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Weekly Digest: COVID-19 patients are younger and healthier than influenza patients in an international network study; Impact of COVID-19 response on global surgical volumes; Buying time: The AMR Action Fund and the state of antibiotic development in the United States 2020

COVID-19

COVID-19 patients are younger and healthier than influenza patients in an international network study. A cohort study based on electronic records from 34,128 COVID-19 patients hospitalized between December 2019 and April 2020 and 84,585 patients with influenza hospitalized in 2014-2019 in the US, South Korea, and Spain, revealed that COVID-19 patients were predominantly male, younger, and healthier. Furthermore, they had fewer comorbidities (heart disease, chronic obstructive pulmonary disease, and dementia) and lower previous medication use. The findings led the authors to suggest that in addition to protecting  groups vulnerable to influenza, COVID-19 strategies need to be tailored to reflect the characteristics of individuals being hospitalized with COVID-19 [Nature]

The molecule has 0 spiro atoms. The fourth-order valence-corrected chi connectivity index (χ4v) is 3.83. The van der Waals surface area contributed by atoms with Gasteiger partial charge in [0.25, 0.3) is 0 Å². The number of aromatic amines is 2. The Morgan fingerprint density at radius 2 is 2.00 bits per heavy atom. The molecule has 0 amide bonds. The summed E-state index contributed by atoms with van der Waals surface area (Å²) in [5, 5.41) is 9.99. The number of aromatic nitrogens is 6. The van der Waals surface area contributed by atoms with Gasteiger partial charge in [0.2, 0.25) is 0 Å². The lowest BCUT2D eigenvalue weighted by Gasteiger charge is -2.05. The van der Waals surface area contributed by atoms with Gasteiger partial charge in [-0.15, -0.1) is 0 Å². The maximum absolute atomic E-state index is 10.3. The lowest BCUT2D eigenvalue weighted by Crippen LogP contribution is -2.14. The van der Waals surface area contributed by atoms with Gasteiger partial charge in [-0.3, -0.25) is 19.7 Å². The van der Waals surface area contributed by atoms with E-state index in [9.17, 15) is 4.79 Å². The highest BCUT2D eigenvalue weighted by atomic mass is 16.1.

Follow-up of adults with non-critical COVID-19 two months after symptoms’ onset. Researchers at Tours University Hospital in France conducted a prospective, 2 month follow up study (from the time of symptom onset), on 150 patients with non-critical COVID-19 and found that 68% and 66% of the patients reported at least one symptom at days 30 and 60, respectively. While the most persistent symptom was total or partial loss of taste/smell, other symptoms such as shortness of breath and fatigue were persistent in two-thirds of the patients, warranting for a prolonged medical follow-up of patients with COVID-19, despite their initial clinical presentation. [Clinical Microbiology and Infection]